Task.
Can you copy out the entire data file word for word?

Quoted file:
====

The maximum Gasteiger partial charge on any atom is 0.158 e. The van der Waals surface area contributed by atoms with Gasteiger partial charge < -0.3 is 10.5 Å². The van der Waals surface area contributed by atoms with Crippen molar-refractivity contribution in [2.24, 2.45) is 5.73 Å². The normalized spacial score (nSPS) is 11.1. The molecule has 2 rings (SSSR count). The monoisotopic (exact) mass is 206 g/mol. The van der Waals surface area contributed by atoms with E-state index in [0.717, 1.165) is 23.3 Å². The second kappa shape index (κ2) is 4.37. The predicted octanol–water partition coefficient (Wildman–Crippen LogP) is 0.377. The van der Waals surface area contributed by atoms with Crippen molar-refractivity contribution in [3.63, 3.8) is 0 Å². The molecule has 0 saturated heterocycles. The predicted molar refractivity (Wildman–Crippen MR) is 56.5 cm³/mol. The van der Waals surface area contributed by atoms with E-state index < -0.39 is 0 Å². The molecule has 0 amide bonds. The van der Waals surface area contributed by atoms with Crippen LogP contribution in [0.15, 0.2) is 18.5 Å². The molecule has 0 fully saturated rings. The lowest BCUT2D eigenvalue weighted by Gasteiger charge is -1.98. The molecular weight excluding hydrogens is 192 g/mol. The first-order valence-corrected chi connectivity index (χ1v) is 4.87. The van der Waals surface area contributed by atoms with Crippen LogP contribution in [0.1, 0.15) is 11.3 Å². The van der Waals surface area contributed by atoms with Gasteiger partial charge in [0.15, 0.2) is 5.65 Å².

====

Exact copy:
The maximum Gasteiger partial charge on any atom is 0.158 e. The van der Waals surface area contributed by atoms with Gasteiger partial charge < -0.3 is 10.5 Å². The van der Waals surface area contributed by atoms with Crippen molar-refractivity contribution in [2.24, 2.45) is 5.73 Å². The normalized spacial score (nSPS) is 11.1. The molecule has 2 rings (SSSR count). The monoisotopic (exact) mass is 206 g/mol. The van der Waals surface area contributed by atoms with E-state index in [0.717, 1.165) is 23.3 Å². The second kappa shape index (κ2) is 4.37. The predicted octanol–water partition coefficient (Wildman–Crippen LogP) is 0.377. The van der Waals surface area contributed by atoms with Crippen molar-refractivity contribution in [3.63, 3.8) is 0 Å². The molecule has 0 saturated heterocycles. The predicted molar refractivity (Wildman–Crippen MR) is 56.5 cm³/mol. The van der Waals surface area contributed by atoms with E-state index < -0.39 is 0 Å². The molecule has 0 amide bonds. The van der Waals surface area contributed by atoms with Crippen LogP contribution in [0.15, 0.2) is 18.5 Å². The molecule has 0 fully saturated rings. The lowest BCUT2D eigenvalue weighted by Gasteiger charge is -1.98. The molecular weight excluding hydrogens is 192 g/mol. The first-order valence-corrected chi connectivity index (χ1v) is 4.87. The van der Waals surface area contributed by atoms with Crippen LogP contribution in [0.1, 0.15) is 11.3 Å². The van der Waals surface area contributed by atoms with Gasteiger partial charge in [0.15, 0.2) is 5.65 Å².